It was also awesome to get that first-hand startup experience, which is the opposite end of the spectrum when considering military culture. The biggest project I worked on with them provided me with some of the best answers for the interview I would eventually have at Twitter.
Going back to Kanyi, after getting on a call with him, I had some ideas of how to set myself apart from the crowd given how competitive getting into Tech is (more on this soon). After this, I loved every aspect of networking. There is just no limit to the doors that can be opened or even CREATED when others want to help you out. Little did I know one of the best connections would happen while at work at Travis AFB.
This is the point in articles where something crazy awesome happens that leaves you with that “this would never happen to me” feeling. I just want to say it will happen to you if you keep pushing and telling people about your passion.
This type of thing happened to me one night while I was at work. Just a regular old shift, and I struck up a conversation with Captain El-Amin, one of the pilots at my job. We would always chat about random things including my love of tech and startups.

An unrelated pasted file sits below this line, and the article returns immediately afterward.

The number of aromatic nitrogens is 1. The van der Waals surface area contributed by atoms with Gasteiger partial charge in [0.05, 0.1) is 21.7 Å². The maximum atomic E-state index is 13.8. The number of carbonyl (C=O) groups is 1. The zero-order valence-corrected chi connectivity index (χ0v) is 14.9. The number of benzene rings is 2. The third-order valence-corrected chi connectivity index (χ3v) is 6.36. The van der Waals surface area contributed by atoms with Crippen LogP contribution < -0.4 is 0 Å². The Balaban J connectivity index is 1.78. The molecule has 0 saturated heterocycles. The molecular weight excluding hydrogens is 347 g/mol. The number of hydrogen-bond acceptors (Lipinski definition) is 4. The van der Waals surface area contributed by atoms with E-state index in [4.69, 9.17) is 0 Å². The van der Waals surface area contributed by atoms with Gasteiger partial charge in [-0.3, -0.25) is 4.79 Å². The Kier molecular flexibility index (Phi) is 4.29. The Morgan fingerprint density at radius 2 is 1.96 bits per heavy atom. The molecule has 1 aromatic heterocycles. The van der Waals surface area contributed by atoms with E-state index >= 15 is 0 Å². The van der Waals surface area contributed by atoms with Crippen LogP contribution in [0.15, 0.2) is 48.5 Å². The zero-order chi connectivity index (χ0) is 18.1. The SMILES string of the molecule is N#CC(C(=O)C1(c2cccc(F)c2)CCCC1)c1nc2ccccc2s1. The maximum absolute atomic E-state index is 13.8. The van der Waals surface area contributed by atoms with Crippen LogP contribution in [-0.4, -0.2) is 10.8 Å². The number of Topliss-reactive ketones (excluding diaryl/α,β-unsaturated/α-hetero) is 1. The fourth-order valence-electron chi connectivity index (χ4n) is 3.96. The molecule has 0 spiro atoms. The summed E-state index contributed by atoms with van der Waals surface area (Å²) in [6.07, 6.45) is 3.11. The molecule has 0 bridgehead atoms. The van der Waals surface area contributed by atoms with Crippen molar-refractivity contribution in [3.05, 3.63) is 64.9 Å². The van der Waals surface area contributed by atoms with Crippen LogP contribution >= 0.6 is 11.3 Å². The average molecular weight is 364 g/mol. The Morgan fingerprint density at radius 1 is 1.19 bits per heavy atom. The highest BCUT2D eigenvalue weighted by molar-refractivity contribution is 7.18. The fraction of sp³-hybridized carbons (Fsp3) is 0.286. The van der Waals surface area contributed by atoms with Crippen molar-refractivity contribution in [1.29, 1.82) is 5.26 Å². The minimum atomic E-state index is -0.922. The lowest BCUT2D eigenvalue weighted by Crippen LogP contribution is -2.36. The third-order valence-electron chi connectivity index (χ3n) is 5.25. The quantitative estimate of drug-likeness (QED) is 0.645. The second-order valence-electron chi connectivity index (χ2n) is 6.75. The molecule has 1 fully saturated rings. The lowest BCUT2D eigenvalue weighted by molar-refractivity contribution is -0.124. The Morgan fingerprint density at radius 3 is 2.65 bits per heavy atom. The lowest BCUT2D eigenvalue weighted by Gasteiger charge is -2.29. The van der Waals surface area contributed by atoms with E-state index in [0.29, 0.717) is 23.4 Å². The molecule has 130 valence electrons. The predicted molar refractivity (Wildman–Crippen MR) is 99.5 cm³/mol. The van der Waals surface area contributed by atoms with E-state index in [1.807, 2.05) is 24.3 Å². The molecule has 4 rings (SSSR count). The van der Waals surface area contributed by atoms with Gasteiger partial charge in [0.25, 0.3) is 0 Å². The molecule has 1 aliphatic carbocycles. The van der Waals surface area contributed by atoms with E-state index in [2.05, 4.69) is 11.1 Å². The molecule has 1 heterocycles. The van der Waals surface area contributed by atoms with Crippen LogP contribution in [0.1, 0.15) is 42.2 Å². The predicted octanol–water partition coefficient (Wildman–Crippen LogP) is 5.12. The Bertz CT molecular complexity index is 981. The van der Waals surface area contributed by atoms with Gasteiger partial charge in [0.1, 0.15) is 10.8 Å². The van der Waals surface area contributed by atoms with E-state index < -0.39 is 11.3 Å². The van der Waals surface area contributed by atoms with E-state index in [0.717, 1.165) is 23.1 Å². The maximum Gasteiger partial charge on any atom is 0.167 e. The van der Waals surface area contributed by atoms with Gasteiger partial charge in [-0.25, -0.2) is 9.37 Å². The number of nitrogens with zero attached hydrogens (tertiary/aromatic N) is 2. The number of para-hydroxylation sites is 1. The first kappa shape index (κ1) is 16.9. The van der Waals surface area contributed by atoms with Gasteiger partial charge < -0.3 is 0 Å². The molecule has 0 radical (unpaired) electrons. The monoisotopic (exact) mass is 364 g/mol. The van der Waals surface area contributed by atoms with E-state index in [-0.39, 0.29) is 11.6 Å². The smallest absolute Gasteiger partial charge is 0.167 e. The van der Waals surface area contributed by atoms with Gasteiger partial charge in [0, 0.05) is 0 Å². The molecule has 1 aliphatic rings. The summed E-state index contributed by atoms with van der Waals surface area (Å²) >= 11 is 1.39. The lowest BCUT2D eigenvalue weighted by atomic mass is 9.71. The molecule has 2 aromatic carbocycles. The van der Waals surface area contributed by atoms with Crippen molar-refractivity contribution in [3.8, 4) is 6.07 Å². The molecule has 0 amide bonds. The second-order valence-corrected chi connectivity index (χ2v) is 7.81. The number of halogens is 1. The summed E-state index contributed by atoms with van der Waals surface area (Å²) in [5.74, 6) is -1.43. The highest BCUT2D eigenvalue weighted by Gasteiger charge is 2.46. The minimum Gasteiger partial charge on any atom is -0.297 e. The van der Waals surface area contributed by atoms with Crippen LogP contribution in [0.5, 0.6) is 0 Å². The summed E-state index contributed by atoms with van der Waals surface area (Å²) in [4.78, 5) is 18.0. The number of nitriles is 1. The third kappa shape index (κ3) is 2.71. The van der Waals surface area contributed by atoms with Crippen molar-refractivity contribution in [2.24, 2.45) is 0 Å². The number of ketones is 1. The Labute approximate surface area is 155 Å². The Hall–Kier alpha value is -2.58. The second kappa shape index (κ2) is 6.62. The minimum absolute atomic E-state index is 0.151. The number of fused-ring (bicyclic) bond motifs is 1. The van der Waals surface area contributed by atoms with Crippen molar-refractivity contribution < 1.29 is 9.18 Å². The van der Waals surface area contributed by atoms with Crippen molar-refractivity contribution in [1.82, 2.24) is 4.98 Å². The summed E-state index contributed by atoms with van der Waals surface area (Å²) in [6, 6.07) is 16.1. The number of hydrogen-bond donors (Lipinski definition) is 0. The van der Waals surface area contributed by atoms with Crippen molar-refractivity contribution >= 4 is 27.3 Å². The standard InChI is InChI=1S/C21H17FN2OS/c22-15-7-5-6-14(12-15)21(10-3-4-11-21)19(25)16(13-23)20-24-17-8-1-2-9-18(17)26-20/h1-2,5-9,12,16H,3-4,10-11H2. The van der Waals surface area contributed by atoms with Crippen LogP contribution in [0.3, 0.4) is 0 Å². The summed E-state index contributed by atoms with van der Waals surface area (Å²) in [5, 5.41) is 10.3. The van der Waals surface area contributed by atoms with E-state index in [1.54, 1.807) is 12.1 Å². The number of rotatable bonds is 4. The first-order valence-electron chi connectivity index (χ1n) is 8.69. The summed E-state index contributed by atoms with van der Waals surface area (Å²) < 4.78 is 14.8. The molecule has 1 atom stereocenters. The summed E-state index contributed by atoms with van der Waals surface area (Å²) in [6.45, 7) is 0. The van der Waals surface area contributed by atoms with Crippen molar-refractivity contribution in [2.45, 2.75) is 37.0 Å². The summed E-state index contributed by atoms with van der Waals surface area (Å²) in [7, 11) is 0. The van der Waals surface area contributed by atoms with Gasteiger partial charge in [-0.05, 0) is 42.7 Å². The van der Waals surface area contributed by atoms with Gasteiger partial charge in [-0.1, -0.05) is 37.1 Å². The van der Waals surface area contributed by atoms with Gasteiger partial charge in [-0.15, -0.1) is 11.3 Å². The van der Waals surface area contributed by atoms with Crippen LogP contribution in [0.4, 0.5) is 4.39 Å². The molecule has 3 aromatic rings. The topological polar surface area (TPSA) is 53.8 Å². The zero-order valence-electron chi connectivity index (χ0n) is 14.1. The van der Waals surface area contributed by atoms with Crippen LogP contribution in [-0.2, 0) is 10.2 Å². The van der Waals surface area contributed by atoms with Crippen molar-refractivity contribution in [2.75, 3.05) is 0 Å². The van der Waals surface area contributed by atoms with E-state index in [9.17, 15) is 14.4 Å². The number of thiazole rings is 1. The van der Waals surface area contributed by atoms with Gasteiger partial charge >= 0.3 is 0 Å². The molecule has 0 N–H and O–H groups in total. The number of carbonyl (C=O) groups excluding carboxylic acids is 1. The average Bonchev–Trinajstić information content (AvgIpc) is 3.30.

However, on this day I happened to mention something about Twitter over the course of our conversation. And the next sentence that came out his mouth was equivalent to, “I know somebody that works there.” It was like a movie scene, but I could not have guessed what that sentence would turn into. The person he knew was Trier Bryant, a prior Air Force member herself!
After getting on a phone call with her, I felt both motivated and weary due to the competition. I just knew I had to keep coding and maintaining a healthy virtual connection with her. This connection became real when a friend and I made a visit to the Twitter HQ. We were floored by the tech environment. And Trier and her team were floored by us being floored. We then collectively said we should do this again, but bigger. The next time we came with twelve people, and we even met Jack Dorsey.
After this trip, we were floored once again and said that we should take it up another notch. That visit morphed into what eventually became me and 50+ other active duty personnel visiting the Twitter HQ for a full day professional development exchange.
And thus, I had completed an event big enough to set myself apart from the crowd (with a ton of help from my boss/personal event planner SMSgt Outsey and others). I had no clue how make an event happen, but they believed in my vision and passion and helped me see it through. And it turned out to be perfect!
The Air Force came and presented a lesson, and then Twitter presented a lesson. It was just great for both sides. This event happened in November 2017, which meant that I was now closing in on my separation date. Everyone thought I was going to work at Twitter. I seemed to be the only one that thought otherwise.
From my first time talking to Trier to this point, I had hit many troughs and peaks. But she consistently told me to “hush and believe in yourself!” So, I remained persistent at learning to code no matter what.